I Dolours, 2018, directed by Maurice Sweeney; produced by Ed Moloney; 82 mins.

by Dixie Elliott

I Dolours is a film about a committed and brave IRA Volunteer telling her own harrowing story.  What struck me was the haunted eyes of someone who, like her sister Marian, carried out orders without question and who did terrible things in the belief that what they were doing was right.  Who remained seated when asked to go and bomb England while others got up and walked out of the room, unable to do it.  Dolours couldn’t understand why they didn’t want to go as she wanted to take the war to the Brits’ door.

The Brits were waiting on them, she told us, and when asked if she believed there was an informer, she said “yes” without hesitation – in Belfast.

The actor who portrayed Dolours as a young IRA Volunteer is so like the older woman it’s uncanny, especially the eyes.

Dolours spoke about her staunchly Republican parents, her father who had bombed England in his youth, her aunt who lived with them and who had lost both hands and eyes in Read the rest of this entry

Some reflections on Monday’s presidential election and blasphemy referendum

On the surface it’s a landslide for that puffed up little fake-socialist gobshite Michael D. Higgins. But, in reality, the vote is an indication of no-confidence in the political system – or at least in the office of the presidency. Less than 44% of voters actually voted in the presidential contest  The post of president – along with the Seanad – should be abolished.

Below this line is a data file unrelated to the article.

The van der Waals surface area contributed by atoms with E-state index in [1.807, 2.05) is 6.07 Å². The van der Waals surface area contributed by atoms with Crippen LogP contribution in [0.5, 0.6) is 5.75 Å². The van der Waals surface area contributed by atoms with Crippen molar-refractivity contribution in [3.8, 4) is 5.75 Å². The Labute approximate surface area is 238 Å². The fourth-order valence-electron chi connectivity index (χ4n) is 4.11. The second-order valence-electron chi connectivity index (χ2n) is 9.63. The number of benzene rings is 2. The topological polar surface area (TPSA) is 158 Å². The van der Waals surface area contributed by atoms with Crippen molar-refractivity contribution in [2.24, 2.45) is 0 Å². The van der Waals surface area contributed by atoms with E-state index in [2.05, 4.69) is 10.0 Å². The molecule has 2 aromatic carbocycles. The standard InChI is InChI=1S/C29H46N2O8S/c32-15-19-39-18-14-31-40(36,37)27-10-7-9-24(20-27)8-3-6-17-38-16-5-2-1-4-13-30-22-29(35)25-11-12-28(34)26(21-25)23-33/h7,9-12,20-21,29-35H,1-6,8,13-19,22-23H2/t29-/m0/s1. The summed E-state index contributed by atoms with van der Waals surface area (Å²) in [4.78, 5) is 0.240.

This is unlikely to happen within the context of capitalism however as these two institutions are integral parts of the system of interlocking institutions, and checks and balances, by which the ruling class rules in the southern neo-colonial state.

The two positives I took from the presidential election were that a majority of people didn’t vote and that ‘Poppy’ Ni Riada only got 7%. Not so good that the Trump imitator got 20% of the vote. But keep in mind, given the numbers that didn’t vote, that’s less than 10% of the actual electorate.

Presidential elections have never been hugely popular.  The first contest, back in 1945, got the best turnout, but it was still only 63%.  The pattern has been downhill since then with occasional slight rises.

It’s interesting to see what has happened with turnout with the little kiss-arse currently occupying the post.  In 2011, when he still had some left credentials, the turn out was Read the rest of this entry

Bernard Fox letter on the road to armed struggle

The following letter appeared in the October 26 issue of the Belfast-based Irish News.  Bernard Fox spent decades in the Irish Republican Army, including a stint on the Army Council, the IRA’s seven-person central leadership.  He came to oppose the direction the Adams-McGuinness cabal took as they decided to become part of the political establishment across the island.

I commend The Irish News coverage of the emergence of the civil rights association and the events surrounding the Duke Street march 50 years ago. Leona O’Neill’s column (October 9) about her brave father’s involvement and decisions made then were made in response to what he experienced on the ground. However, at that time there were no easy decisions to make.